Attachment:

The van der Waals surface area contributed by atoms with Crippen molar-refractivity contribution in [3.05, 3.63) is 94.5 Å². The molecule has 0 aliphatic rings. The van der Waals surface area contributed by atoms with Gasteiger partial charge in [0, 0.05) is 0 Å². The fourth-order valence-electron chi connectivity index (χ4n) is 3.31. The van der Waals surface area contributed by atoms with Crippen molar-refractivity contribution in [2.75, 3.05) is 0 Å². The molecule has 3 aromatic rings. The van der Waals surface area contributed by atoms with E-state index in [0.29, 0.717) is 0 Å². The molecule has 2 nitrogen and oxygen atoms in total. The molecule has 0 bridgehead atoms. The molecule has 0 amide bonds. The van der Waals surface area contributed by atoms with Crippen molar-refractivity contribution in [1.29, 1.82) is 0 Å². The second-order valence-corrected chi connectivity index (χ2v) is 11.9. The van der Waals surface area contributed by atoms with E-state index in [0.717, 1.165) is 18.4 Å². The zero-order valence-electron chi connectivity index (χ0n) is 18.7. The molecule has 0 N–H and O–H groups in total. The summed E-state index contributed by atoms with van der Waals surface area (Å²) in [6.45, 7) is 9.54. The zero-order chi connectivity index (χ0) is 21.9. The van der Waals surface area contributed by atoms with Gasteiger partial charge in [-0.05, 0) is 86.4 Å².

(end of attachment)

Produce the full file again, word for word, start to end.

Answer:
The van der Waals surface area contributed by atoms with Crippen molar-refractivity contribution in [3.05, 3.63) is 94.5 Å². The molecule has 0 aliphatic rings. The van der Waals surface area contributed by atoms with Gasteiger partial charge in [0, 0.05) is 0 Å². The fourth-order valence-electron chi connectivity index (χ4n) is 3.31. The van der Waals surface area contributed by atoms with Crippen molar-refractivity contribution in [2.75, 3.05) is 0 Å². The molecule has 3 aromatic rings. The van der Waals surface area contributed by atoms with E-state index in [0.29, 0.717) is 0 Å². The molecule has 2 nitrogen and oxygen atoms in total. The molecule has 0 bridgehead atoms. The molecule has 0 amide bonds. The van der Waals surface area contributed by atoms with Crippen molar-refractivity contribution in [1.29, 1.82) is 0 Å². The second-order valence-corrected chi connectivity index (χ2v) is 11.9. The van der Waals surface area contributed by atoms with E-state index in [0.717, 1.165) is 18.4 Å². The zero-order valence-electron chi connectivity index (χ0n) is 18.7. The molecule has 0 N–H and O–H groups in total. The summed E-state index contributed by atoms with van der Waals surface area (Å²) in [6.45, 7) is 9.54. The zero-order chi connectivity index (χ0) is 21.9. The van der Waals surface area contributed by atoms with Gasteiger partial charge in [-0.05, 0) is 86.4 Å².